In our latest blog, RoZetta Institute PhD Candidate – Luca Parlamento – provides a high-level overview of yield enhancement strategies focusing on the pre-packaged spread of capped-uncapped variance swaps that has attracted recent media attention.

 

Luca Parlamento (pictured) is a PhD candidate at Macquarie University in Sydney undertaking RoZetta Institute’s unique Industrial PhD Program

In terms of financial innovations, the late 2010s will be remembered as the years of “yield enhancement” (also referred of carry, risk recycling, and risk-sharing) strategies.

In bull markets, many buy-side [1] players tend to increase risk exposure in the effort to outperform competitors and benchmarks. Few basis point differentials in performance seem essential to be able to market the fund to existing and prospective clients. [2]

Behavioural biases, short-term incentive structures, and industry turnover tend to conceal the memories of the last crisis, making fund managers and allocators less prone to “waste” money on insurance-like strategies. On the contrary, they have incentives to add risks to generate “extra” returns.

Given the last years’ performance of US Equity Markets, it does not seem a stretch that some longstanding bulls fell into complacency; they may have added some of these strategies as the cherry on top of their risk-on exposure.

To also influence the supply and demands of these strategies, it is also the overall demand by hedging strategies [3]. Managers that have been defensive in the first stage of a bull market, perhaps counter intuitively, tend to have even low willingness to further under-perform in a continuation of the bull market by hedging.

According to academic theory, hedging must have a negative risk premium, as it reduces the non-diversifiable risks of a portfolio. In “The VIX Premium” (2018) Ing-Haw is actually “puzzled” for theories of why investors hedge volatility.

In the zero-sum games of derivatives markets, a negative premium for a market participant needs to be a positive premium for another. Financial media often quote the gross size of the derivatives market as a clickbait keyword, which to a large extent, is a meaningless figure.

A more critical question is who ultimately hold the risk and if this entity can be forced to react given a change in mark-to-market. A huge notional cash-secured put book (which involves writing a put option and simultaneously setting aside enough cash to buy the stock) does not require any forced adjustment. In comparison, other lower notional products can lead to painful unwinds if sitting in portfolios where their leverage effect is not well understood/modelled.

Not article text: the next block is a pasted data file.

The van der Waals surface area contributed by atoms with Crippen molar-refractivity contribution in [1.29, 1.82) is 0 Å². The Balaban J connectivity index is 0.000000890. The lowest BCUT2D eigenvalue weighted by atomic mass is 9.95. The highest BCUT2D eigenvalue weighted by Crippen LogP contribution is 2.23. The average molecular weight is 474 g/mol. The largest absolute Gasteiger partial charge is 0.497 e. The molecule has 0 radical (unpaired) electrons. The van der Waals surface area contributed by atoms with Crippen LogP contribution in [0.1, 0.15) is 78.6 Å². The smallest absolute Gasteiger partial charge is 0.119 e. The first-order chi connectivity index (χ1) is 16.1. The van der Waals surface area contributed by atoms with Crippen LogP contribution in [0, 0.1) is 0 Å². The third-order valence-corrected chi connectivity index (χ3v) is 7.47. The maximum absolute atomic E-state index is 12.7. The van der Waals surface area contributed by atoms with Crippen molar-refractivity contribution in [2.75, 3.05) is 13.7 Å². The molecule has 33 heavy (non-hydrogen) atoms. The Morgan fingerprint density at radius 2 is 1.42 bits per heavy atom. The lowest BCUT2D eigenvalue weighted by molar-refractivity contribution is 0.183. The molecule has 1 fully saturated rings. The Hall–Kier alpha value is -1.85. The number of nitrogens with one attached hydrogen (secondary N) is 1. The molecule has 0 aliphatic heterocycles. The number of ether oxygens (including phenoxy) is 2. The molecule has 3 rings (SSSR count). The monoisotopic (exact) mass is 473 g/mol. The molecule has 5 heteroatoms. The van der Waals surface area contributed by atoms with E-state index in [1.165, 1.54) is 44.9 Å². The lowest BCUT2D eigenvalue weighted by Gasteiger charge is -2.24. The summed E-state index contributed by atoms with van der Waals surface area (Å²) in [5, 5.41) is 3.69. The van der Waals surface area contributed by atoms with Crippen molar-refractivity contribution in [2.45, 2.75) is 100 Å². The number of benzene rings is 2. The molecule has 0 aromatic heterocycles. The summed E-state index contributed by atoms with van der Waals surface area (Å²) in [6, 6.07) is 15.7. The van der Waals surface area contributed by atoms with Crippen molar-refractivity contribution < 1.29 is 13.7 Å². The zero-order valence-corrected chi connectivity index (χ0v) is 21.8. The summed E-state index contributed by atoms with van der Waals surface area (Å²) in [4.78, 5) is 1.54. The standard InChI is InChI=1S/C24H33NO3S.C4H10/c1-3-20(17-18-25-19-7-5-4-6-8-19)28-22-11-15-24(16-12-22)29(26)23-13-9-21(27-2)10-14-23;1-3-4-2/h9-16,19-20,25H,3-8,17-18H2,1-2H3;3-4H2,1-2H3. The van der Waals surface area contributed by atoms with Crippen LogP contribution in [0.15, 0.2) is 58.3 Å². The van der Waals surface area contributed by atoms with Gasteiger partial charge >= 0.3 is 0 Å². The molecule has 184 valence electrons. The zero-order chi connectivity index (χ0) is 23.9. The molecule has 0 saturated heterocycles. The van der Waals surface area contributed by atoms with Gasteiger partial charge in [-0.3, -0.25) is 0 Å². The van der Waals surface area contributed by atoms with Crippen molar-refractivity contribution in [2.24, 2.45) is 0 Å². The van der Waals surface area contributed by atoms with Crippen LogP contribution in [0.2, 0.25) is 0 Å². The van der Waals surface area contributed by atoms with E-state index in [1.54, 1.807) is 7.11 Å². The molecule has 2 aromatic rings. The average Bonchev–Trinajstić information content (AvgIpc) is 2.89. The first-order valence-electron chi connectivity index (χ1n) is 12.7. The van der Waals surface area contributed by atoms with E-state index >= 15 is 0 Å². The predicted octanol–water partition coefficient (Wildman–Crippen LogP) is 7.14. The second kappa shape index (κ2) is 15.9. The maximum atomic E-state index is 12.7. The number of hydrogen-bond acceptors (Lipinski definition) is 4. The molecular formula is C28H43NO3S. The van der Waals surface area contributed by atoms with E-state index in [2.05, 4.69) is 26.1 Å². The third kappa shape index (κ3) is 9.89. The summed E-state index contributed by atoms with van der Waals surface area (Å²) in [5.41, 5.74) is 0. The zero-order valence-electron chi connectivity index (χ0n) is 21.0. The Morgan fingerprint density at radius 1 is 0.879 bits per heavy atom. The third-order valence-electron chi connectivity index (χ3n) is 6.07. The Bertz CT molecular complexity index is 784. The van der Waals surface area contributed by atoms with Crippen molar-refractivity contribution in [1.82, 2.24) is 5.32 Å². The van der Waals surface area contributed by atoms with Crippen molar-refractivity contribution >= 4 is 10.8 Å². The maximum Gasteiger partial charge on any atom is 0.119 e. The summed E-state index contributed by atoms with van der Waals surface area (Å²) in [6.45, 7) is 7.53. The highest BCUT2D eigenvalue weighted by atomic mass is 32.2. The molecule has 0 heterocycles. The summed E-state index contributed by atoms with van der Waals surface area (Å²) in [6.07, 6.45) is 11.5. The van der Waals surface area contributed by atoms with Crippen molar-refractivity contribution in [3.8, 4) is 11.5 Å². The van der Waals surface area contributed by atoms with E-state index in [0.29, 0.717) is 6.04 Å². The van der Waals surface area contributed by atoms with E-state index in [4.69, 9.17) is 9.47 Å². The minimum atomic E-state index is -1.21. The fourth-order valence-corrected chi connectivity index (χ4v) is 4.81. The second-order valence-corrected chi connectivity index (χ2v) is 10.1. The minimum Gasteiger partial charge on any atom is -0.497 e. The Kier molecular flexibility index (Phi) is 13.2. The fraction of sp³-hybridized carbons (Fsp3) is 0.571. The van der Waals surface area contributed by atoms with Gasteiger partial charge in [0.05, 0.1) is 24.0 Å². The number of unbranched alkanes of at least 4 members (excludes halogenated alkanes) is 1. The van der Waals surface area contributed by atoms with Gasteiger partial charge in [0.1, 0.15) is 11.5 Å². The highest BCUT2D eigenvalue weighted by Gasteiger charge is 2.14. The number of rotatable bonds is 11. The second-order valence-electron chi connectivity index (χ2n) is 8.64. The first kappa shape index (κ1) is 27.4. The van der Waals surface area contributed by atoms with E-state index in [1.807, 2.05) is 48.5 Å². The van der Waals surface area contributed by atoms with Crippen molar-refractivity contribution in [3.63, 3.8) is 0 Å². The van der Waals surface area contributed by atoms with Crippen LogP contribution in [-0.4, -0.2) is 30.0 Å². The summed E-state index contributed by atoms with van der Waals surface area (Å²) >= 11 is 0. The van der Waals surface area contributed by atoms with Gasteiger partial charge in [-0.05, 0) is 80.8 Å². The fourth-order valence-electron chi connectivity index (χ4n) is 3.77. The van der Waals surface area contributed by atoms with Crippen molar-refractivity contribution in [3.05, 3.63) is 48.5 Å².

Leverage, which is not necessarily a nasty feature, makes an investment vulnerable to risk and margin constraints. That is, there is an additional risk for the investor to consider; she can be forced to post extra cash to maintain the position and to avoid liquidation at a loss. There are almost daily stories of naive retails accounts hit by margins calls [4]; however, most of them do not have any edge or any risk management strategies, making their risk of ruin [5] highly likely since the start trading. Retails traders also tend to panic at the worst possible time.

Institutional portfolio managers, where portfolios are overseen by independent risk teams, don’t usually liquidate positions because they are in a state of panic. They more likely need to reduce exposure because they must meet predefined risk metrics (e.g., Value-at-Risk or more merely a fixed drawdown levels [6]) or outflow. Only very few buy-side investors, like Warren Buffet [7]  have embedded in the business model permanent capital to be able to absorb significant losses without being forced to de-risk their portfolios. As Levine (2020) points out, “A lot of investors are less patient, disciplined and value-oriented than Buffett, but a lot of other investors are just as patient and disciplined and value-oriented but have to answer to impatient limited partners.” [8]

That is, the necessity to “outperform” competitors in a low rate environment in combination with the excellent back-tested performance [9] made “yield-enhancement” strategies hard to pass for some investment committees. It’s also likely that some less sophisticated investors failed to see that ALL yield enhancement products are a form of short volatility.

The usual “entry-level” analogy to explain short volatility strategies is to compare it to a storm damage insurance. Returns’ profile from the side of the insurance company or the option seller is similar. Both exhibit steady small gains followed by rare but higher in magnitude losses; besides, both endeavours expect a positive mean return, given they should require a premium to be able to bear violent, but rare shortfalls.